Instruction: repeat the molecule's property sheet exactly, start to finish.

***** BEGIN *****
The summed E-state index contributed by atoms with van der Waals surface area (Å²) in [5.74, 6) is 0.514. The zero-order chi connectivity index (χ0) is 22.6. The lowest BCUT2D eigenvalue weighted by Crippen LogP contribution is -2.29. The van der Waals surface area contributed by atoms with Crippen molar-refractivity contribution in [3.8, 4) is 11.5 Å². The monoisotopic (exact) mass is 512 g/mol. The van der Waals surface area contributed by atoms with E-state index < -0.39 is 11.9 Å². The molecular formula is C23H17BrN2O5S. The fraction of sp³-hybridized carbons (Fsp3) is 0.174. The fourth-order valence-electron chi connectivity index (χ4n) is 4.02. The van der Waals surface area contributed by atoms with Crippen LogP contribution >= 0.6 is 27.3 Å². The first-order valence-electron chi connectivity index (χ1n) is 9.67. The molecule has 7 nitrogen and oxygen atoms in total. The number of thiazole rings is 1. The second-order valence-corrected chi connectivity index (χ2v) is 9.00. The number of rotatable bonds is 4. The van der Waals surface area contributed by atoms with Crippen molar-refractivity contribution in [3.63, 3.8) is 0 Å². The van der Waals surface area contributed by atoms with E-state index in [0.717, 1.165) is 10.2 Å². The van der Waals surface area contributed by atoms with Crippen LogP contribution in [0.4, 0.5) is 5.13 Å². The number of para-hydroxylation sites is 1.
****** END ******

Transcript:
The summed E-state index contributed by atoms with van der Waals surface area (Å²) in [5.74, 6) is 0.514. The zero-order chi connectivity index (χ0) is 22.6. The lowest BCUT2D eigenvalue weighted by Crippen LogP contribution is -2.29. The van der Waals surface area contributed by atoms with Crippen molar-refractivity contribution in [3.8, 4) is 11.5 Å². The monoisotopic (exact) mass is 512 g/mol. The van der Waals surface area contributed by atoms with E-state index < -0.39 is 11.9 Å². The molecular formula is C23H17BrN2O5S. The fraction of sp³-hybridized carbons (Fsp3) is 0.174. The fourth-order valence-electron chi connectivity index (χ4n) is 4.02. The van der Waals surface area contributed by atoms with Crippen LogP contribution >= 0.6 is 27.3 Å². The first-order valence-electron chi connectivity index (χ1n) is 9.67. The molecule has 7 nitrogen and oxygen atoms in total. The number of thiazole rings is 1. The second-order valence-corrected chi connectivity index (χ2v) is 9.00. The number of rotatable bonds is 4. The van der Waals surface area contributed by atoms with Crippen molar-refractivity contribution in [3.63, 3.8) is 0 Å². The van der Waals surface area contributed by atoms with E-state index in [0.717, 1.165) is 10.2 Å². The van der Waals surface area contributed by atoms with Crippen LogP contribution in [0.4, 0.5) is 5.13 Å². The number of para-hydroxylation sites is 1.